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22/09/2017

“Views of Aden” by Dr St John Simpson

Dr St John Simpson
Dr St John Simpson

Dr St John Simpson, senior curator responsible for the pre-Islamic collections from Iran and Arabia at the British Museum, presented “Views of Aden” at the Khalili Lecture Theatre, SOAS, on Friday 15th September 2017. In his lecture, Dr Simpson presented a variety of postcards posted during the 1950s and 1960s, during Britain’s mandate in Yemen, sent by tourists or men serving in the army and based in the city of Aden. Some contained friendly messages and others recounted to relatives and friends how it was to spend their holidays in an “exotic” town such as Aden. These postcards have recently been acquired by the British Museum as historically meaningful items because they record how the city was viewed at specific points in time.

Ancient historiographers of the Peninsula said that Aden was the ugliest city in the Middle East, but its significance for the British Empire was not based on whether or not it was a beautiful city – rather on its strategic position, which allowed the East India Company to transport goods to and from Asia. This turned Aden into the most congested commercial port after New York City in the first half of the 20th century.

The British occupation did not only affect Aden’s commercial activity, which remained fairly traditional as local people continued with their usual commercial business in the marketplace, but also had a major effect on the urban landscape. In fact, despite these postcards being objects of mostly superficial interest, meant to impress people back home with their views of natives riding camels and so on, they testify to the way in which the British re-built the town, increasing the number of streets and re-constructing the houses, which had, until that time, and for a large portion of the population, been mostly huts made of straw and animal fur. The British also built Protestant churches, as well as “Little Ben”, a smaller version of London’s Big Ben.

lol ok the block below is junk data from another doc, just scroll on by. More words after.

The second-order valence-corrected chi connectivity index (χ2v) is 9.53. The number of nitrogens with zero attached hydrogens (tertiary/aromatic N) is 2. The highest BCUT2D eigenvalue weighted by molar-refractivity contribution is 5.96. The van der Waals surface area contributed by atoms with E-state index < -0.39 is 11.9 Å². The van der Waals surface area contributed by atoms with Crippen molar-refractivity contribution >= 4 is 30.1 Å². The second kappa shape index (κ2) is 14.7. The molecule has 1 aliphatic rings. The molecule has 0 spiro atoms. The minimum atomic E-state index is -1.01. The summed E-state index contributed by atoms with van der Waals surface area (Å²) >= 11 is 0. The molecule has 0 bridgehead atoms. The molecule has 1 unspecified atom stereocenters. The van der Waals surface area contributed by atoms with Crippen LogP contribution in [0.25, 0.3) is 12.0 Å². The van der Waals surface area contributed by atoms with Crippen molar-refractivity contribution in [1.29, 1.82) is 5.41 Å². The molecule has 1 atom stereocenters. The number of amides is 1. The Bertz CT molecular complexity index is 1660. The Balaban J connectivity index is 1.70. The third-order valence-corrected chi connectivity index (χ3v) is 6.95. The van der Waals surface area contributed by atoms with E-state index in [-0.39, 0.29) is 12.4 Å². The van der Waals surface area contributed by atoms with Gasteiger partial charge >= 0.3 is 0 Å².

In spite of the lecture covering a very serious topic, for example the metamorphosis of a whole city, Dr Simpson managed to engage the audience in a light-hearted manner, which contributed towards a thoroughly enjoyable evening!



A reception sponsored by Gingko followed the lecture.

“Views of Aden” was the final lecture of the series accompanying the exhibition “Buildings that Fill My Eye: the architectural heritage of Yemen” aimed at promoting the cultural background of Yemen. The exhibition was held in the Brunei Gallery and closed on 23rd September 2017.


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